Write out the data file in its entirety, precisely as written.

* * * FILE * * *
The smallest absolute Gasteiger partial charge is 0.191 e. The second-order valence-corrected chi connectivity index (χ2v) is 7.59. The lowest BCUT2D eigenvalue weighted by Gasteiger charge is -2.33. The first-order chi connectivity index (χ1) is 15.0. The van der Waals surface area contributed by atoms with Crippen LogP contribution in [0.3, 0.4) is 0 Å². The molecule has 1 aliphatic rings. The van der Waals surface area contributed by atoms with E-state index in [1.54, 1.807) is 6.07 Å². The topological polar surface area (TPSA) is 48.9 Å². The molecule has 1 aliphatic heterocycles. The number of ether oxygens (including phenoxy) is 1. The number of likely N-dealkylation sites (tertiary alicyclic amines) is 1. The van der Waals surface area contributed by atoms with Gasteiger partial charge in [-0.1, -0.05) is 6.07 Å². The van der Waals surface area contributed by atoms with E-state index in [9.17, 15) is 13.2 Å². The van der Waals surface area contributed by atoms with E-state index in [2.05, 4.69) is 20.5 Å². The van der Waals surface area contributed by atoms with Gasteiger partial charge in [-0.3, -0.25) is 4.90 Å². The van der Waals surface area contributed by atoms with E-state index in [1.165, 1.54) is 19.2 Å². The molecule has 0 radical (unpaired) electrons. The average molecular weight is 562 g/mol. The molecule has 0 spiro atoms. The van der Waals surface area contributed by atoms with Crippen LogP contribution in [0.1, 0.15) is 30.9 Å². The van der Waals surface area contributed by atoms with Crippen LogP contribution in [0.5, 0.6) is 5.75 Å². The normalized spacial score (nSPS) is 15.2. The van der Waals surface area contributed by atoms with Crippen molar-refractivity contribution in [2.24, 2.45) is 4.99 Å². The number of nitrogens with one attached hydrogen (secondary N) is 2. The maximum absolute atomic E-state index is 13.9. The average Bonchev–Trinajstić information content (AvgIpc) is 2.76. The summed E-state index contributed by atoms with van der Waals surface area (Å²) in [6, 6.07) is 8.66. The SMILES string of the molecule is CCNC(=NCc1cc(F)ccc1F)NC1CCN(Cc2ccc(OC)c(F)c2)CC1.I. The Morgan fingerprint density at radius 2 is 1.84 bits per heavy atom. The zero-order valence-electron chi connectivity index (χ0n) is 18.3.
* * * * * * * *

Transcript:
The smallest absolute Gasteiger partial charge is 0.191 e. The second-order valence-corrected chi connectivity index (χ2v) is 7.59. The lowest BCUT2D eigenvalue weighted by Gasteiger charge is -2.33. The first-order chi connectivity index (χ1) is 15.0. The van der Waals surface area contributed by atoms with Crippen LogP contribution in [0.3, 0.4) is 0 Å². The molecule has 1 aliphatic rings. The van der Waals surface area contributed by atoms with E-state index in [1.54, 1.807) is 6.07 Å². The topological polar surface area (TPSA) is 48.9 Å². The molecule has 1 aliphatic heterocycles. The number of ether oxygens (including phenoxy) is 1. The number of likely N-dealkylation sites (tertiary alicyclic amines) is 1. The van der Waals surface area contributed by atoms with Gasteiger partial charge in [-0.1, -0.05) is 6.07 Å². The van der Waals surface area contributed by atoms with E-state index in [9.17, 15) is 13.2 Å². The van der Waals surface area contributed by atoms with E-state index in [2.05, 4.69) is 20.5 Å². The van der Waals surface area contributed by atoms with Gasteiger partial charge in [-0.3, -0.25) is 4.90 Å². The van der Waals surface area contributed by atoms with E-state index in [1.165, 1.54) is 19.2 Å². The molecule has 0 radical (unpaired) electrons. The average molecular weight is 562 g/mol. The molecule has 0 spiro atoms. The van der Waals surface area contributed by atoms with Crippen LogP contribution in [0.1, 0.15) is 30.9 Å². The van der Waals surface area contributed by atoms with Crippen LogP contribution in [0.5, 0.6) is 5.75 Å². The normalized spacial score (nSPS) is 15.2. The van der Waals surface area contributed by atoms with Crippen molar-refractivity contribution in [2.24, 2.45) is 4.99 Å². The number of nitrogens with one attached hydrogen (secondary N) is 2. The maximum absolute atomic E-state index is 13.9. The average Bonchev–Trinajstić information content (AvgIpc) is 2.76. The summed E-state index contributed by atoms with van der Waals surface area (Å²) in [6, 6.07) is 8.66. The SMILES string of the molecule is CCNC(=NCc1cc(F)ccc1F)NC1CCN(Cc2ccc(OC)c(F)c2)CC1.I. The Morgan fingerprint density at radius 2 is 1.84 bits per heavy atom. The zero-order valence-electron chi connectivity index (χ0n) is 18.3.